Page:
View Full Version : PYROMETER TEMPS How much is too high?


Warhorse
12-29-2007, 07:48 PM
PYROMETER TEMPS How much is too high?

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Test drove new 408 turbo today, I had several gauges installed and one being a pyrometer.
Motor is still in tuning stages. I do not know what pyro temps are considered normal but while cruising under no load around 2400 2800 rpms, I was seeing approx. 1400 to 1475 degree temps. Sensor was mounted approx. 2 inches from head on No. 7 header.

Applying throttle into boost would decrease temps somewhat but when you return to a no load cruise, temps would immediately rise. Is this normal ? Outside temps today were around 50*

Any knowledgably info would be appreciated.

gametech
12-29-2007, 09:49 PM
A pyrometer is of little use in a gasoline motor. There is a HUGE difference between running Xtemp at cruise and Xtemp at WOT. Think of the difference between a match and a large bonfire. Even at the same temp, one is going to heat up its surroundings a lot more than the other. Diesels need pyrometers because their AF ratio constantly varies, as they have no TB. Gas motors are much better served with a wideband AF gauge.

SS2win
12-29-2007, 11:05 PM
I *think* 1500 - 1550 is where you need to start worrying... would be nice if someone who knows fer sher would discuss.

Shawn @ VA Speed
12-29-2007, 11:07 PM
Egt's are always important.They are just as important on a gas motor as a diesel.They tell you more that air fuel ratio but also things like timing.Those egt's are high for part throttle.I would say the timing is too retarded at cruise.try adding some timing and see what happens.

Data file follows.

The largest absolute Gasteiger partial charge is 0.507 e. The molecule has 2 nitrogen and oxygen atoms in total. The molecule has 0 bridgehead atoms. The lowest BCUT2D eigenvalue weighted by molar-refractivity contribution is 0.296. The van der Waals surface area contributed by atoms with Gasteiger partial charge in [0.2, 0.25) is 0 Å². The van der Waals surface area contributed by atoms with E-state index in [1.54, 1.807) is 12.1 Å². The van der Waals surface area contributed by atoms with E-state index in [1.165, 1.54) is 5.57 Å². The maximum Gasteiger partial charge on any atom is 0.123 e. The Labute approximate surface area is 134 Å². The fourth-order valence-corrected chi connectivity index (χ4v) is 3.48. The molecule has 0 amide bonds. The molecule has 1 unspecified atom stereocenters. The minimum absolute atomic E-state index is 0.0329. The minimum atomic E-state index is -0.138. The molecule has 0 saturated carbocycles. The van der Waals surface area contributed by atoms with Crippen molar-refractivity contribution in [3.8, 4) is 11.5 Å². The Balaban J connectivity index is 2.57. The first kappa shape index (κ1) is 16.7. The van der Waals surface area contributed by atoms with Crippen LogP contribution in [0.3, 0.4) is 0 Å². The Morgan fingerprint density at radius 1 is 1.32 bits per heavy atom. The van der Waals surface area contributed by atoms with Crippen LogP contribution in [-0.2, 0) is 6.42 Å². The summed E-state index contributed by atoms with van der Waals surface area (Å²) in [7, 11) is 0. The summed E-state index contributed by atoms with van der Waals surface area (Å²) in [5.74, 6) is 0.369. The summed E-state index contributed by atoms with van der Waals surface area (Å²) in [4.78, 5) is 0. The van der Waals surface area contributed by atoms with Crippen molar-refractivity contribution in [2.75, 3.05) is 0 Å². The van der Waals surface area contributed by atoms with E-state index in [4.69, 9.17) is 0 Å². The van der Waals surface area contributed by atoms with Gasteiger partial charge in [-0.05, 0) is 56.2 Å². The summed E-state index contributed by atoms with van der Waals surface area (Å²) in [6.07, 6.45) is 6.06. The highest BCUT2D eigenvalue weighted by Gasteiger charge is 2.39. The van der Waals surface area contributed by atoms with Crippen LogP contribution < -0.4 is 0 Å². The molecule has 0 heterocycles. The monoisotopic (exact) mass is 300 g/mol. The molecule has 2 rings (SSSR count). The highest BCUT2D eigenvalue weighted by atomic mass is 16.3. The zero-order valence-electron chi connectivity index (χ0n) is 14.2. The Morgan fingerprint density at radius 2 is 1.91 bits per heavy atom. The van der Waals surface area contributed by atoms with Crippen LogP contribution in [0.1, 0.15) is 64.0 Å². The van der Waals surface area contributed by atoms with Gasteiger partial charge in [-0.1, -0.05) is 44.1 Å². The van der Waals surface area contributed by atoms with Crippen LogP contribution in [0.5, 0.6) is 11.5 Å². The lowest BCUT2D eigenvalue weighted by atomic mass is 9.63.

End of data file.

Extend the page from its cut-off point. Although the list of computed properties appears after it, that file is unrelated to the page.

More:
gametech
12-29-2007, 11:23 PM
Egt's are always important.They are just as important on a gas motor as a diesel.They tell you more that air fuel ratio but also things like timing.Those egt's are high for part throttle.I would say the timing is too retarded at cruise.try adding some timing and see what happens.

While your post IS correct, my point is that a pyrometer is of limited value for a gas engine. If your part throttle timing is too low, your BSFC wil be high, and your plugs will not look right. If your AF is lean, you will have reduced power and/or detonation. Pretty much anything a pyrometer can tell you will be obvious in other ways on a gasoline engine. OTOH, a pyrometer is essential on a diesel.

ssheets
12-30-2007, 12:14 AM
They sure are important on gas turbines:secret2:

gametech
12-30-2007, 12:33 AM
Yes, but gas turbines operate in a similar manner to diesels with regard to AF ratio. They are controlled by fuel input as opposed to air input.

ssheets
12-30-2007, 12:44 AM
Yes, but gas turbines operate in a similar manner to diesels with regard to AF ratio. They are controlled by fuel input as opposed to air input.Yep:D

2002_Z28_Six_Speed
12-30-2007, 02:37 AM
They sure are important on gas turbines:secret2:

Chrysler turbine car...